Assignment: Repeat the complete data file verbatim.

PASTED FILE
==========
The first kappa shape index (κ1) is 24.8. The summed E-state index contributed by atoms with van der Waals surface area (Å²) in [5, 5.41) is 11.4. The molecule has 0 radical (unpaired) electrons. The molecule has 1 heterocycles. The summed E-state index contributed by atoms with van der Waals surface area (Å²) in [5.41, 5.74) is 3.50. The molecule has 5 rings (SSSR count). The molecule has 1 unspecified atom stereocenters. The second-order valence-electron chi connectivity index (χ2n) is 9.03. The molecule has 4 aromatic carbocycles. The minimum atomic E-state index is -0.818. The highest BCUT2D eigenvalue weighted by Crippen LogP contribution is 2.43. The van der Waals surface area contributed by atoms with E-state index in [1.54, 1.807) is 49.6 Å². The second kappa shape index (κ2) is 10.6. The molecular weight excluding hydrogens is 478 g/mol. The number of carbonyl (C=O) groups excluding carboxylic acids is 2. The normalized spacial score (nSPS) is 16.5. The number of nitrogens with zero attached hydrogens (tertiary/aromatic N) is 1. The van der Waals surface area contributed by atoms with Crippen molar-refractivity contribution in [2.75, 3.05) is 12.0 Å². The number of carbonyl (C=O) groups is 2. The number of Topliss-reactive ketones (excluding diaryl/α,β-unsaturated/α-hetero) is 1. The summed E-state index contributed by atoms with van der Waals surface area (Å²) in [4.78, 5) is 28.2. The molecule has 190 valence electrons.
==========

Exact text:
The first kappa shape index (κ1) is 24.8. The summed E-state index contributed by atoms with van der Waals surface area (Å²) in [5, 5.41) is 11.4. The molecule has 0 radical (unpaired) electrons. The molecule has 1 heterocycles. The summed E-state index contributed by atoms with van der Waals surface area (Å²) in [5.41, 5.74) is 3.50. The molecule has 5 rings (SSSR count). The molecule has 1 unspecified atom stereocenters. The second-order valence-electron chi connectivity index (χ2n) is 9.03. The molecule has 4 aromatic carbocycles. The minimum atomic E-state index is -0.818. The highest BCUT2D eigenvalue weighted by Crippen LogP contribution is 2.43. The van der Waals surface area contributed by atoms with E-state index in [1.54, 1.807) is 49.6 Å². The second kappa shape index (κ2) is 10.6. The molecular weight excluding hydrogens is 478 g/mol. The number of carbonyl (C=O) groups excluding carboxylic acids is 2. The normalized spacial score (nSPS) is 16.5. The number of nitrogens with zero attached hydrogens (tertiary/aromatic N) is 1. The van der Waals surface area contributed by atoms with Crippen molar-refractivity contribution in [2.75, 3.05) is 12.0 Å². The number of carbonyl (C=O) groups is 2. The number of Topliss-reactive ketones (excluding diaryl/α,β-unsaturated/α-hetero) is 1. The summed E-state index contributed by atoms with van der Waals surface area (Å²) in [4.78, 5) is 28.2. The molecule has 190 valence electrons.